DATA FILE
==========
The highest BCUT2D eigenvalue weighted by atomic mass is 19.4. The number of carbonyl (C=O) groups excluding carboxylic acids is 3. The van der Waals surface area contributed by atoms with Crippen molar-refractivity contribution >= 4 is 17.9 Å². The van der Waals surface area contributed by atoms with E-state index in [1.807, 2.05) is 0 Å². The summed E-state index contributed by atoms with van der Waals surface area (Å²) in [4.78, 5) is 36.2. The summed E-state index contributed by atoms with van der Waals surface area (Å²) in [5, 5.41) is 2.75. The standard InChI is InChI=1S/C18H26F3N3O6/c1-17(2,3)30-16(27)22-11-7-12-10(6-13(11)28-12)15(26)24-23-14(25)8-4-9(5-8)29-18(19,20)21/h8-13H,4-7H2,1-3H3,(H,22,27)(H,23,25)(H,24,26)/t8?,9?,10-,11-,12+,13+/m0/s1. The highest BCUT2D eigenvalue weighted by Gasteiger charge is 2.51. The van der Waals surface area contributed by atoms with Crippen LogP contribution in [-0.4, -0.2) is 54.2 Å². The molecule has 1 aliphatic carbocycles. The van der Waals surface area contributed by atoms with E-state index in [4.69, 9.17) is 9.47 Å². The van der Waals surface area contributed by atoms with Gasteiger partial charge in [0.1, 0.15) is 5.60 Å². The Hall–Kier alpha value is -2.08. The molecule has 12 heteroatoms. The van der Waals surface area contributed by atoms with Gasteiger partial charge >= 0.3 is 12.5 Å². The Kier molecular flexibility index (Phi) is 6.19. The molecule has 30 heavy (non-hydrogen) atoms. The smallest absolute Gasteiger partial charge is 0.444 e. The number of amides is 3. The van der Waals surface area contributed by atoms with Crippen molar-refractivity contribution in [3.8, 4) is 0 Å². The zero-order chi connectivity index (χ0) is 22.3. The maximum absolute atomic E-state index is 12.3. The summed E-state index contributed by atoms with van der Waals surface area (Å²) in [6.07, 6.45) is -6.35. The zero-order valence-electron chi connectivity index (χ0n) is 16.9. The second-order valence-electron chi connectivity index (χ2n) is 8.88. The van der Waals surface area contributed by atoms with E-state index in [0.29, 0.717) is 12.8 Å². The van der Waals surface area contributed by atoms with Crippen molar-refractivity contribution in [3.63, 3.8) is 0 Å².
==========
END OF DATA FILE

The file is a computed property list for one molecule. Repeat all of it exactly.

The highest BCUT2D eigenvalue weighted by atomic mass is 19.4. The number of carbonyl (C=O) groups excluding carboxylic acids is 3. The van der Waals surface area contributed by atoms with Crippen molar-refractivity contribution >= 4 is 17.9 Å². The van der Waals surface area contributed by atoms with E-state index in [1.807, 2.05) is 0 Å². The summed E-state index contributed by atoms with van der Waals surface area (Å²) in [4.78, 5) is 36.2. The summed E-state index contributed by atoms with van der Waals surface area (Å²) in [5, 5.41) is 2.75. The standard InChI is InChI=1S/C18H26F3N3O6/c1-17(2,3)30-16(27)22-11-7-12-10(6-13(11)28-12)15(26)24-23-14(25)8-4-9(5-8)29-18(19,20)21/h8-13H,4-7H2,1-3H3,(H,22,27)(H,23,25)(H,24,26)/t8?,9?,10-,11-,12+,13+/m0/s1. The highest BCUT2D eigenvalue weighted by Gasteiger charge is 2.51. The van der Waals surface area contributed by atoms with Crippen LogP contribution in [-0.4, -0.2) is 54.2 Å². The molecule has 1 aliphatic carbocycles. The van der Waals surface area contributed by atoms with E-state index in [4.69, 9.17) is 9.47 Å². The van der Waals surface area contributed by atoms with Gasteiger partial charge in [0.1, 0.15) is 5.60 Å². The Hall–Kier alpha value is -2.08. The molecule has 12 heteroatoms. The van der Waals surface area contributed by atoms with Gasteiger partial charge >= 0.3 is 12.5 Å². The Kier molecular flexibility index (Phi) is 6.19. The molecule has 30 heavy (non-hydrogen) atoms. The smallest absolute Gasteiger partial charge is 0.444 e. The number of amides is 3. The van der Waals surface area contributed by atoms with Crippen molar-refractivity contribution in [3.8, 4) is 0 Å². The zero-order chi connectivity index (χ0) is 22.3. The maximum absolute atomic E-state index is 12.3. The summed E-state index contributed by atoms with van der Waals surface area (Å²) in [6.07, 6.45) is -6.35. The zero-order valence-electron chi connectivity index (χ0n) is 16.9. The second-order valence-electron chi connectivity index (χ2n) is 8.88. The van der Waals surface area contributed by atoms with E-state index in [0.29, 0.717) is 12.8 Å². The van der Waals surface area contributed by atoms with Crippen molar-refractivity contribution in [3.63, 3.8) is 0 Å².